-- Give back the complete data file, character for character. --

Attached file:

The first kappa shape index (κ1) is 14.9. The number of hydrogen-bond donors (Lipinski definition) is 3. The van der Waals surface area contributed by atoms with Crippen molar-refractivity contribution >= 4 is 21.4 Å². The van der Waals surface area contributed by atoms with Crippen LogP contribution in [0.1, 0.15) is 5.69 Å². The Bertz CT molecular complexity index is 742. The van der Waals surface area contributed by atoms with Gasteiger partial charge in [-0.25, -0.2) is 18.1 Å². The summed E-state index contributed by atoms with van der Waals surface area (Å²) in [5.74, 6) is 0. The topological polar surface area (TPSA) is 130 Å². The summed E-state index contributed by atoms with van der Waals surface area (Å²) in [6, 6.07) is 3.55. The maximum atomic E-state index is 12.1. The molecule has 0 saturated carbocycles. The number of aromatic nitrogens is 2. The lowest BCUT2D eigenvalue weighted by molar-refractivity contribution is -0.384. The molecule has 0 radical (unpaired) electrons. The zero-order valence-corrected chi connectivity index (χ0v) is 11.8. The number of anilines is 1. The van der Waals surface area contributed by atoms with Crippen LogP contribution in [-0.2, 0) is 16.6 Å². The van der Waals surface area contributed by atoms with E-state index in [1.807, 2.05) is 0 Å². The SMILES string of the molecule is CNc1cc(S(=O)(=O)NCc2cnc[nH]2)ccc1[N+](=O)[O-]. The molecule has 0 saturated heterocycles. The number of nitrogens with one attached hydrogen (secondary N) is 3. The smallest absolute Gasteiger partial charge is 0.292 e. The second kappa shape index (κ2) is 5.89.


The first kappa shape index (κ1) is 14.9. The number of hydrogen-bond donors (Lipinski definition) is 3. The van der Waals surface area contributed by atoms with Crippen molar-refractivity contribution >= 4 is 21.4 Å². The van der Waals surface area contributed by atoms with Crippen LogP contribution in [0.1, 0.15) is 5.69 Å². The Bertz CT molecular complexity index is 742. The van der Waals surface area contributed by atoms with Gasteiger partial charge in [-0.25, -0.2) is 18.1 Å². The summed E-state index contributed by atoms with van der Waals surface area (Å²) in [5.74, 6) is 0. The topological polar surface area (TPSA) is 130 Å². The summed E-state index contributed by atoms with van der Waals surface area (Å²) in [6, 6.07) is 3.55. The maximum atomic E-state index is 12.1. The molecule has 0 saturated carbocycles. The number of aromatic nitrogens is 2. The lowest BCUT2D eigenvalue weighted by molar-refractivity contribution is -0.384. The molecule has 0 radical (unpaired) electrons. The zero-order valence-corrected chi connectivity index (χ0v) is 11.8. The number of anilines is 1. The van der Waals surface area contributed by atoms with Crippen LogP contribution in [-0.2, 0) is 16.6 Å². The van der Waals surface area contributed by atoms with E-state index in [1.807, 2.05) is 0 Å². The SMILES string of the molecule is CNc1cc(S(=O)(=O)NCc2cnc[nH]2)ccc1[N+](=O)[O-]. The molecule has 0 saturated heterocycles. The number of nitrogens with one attached hydrogen (secondary N) is 3. The smallest absolute Gasteiger partial charge is 0.292 e. The second kappa shape index (κ2) is 5.89.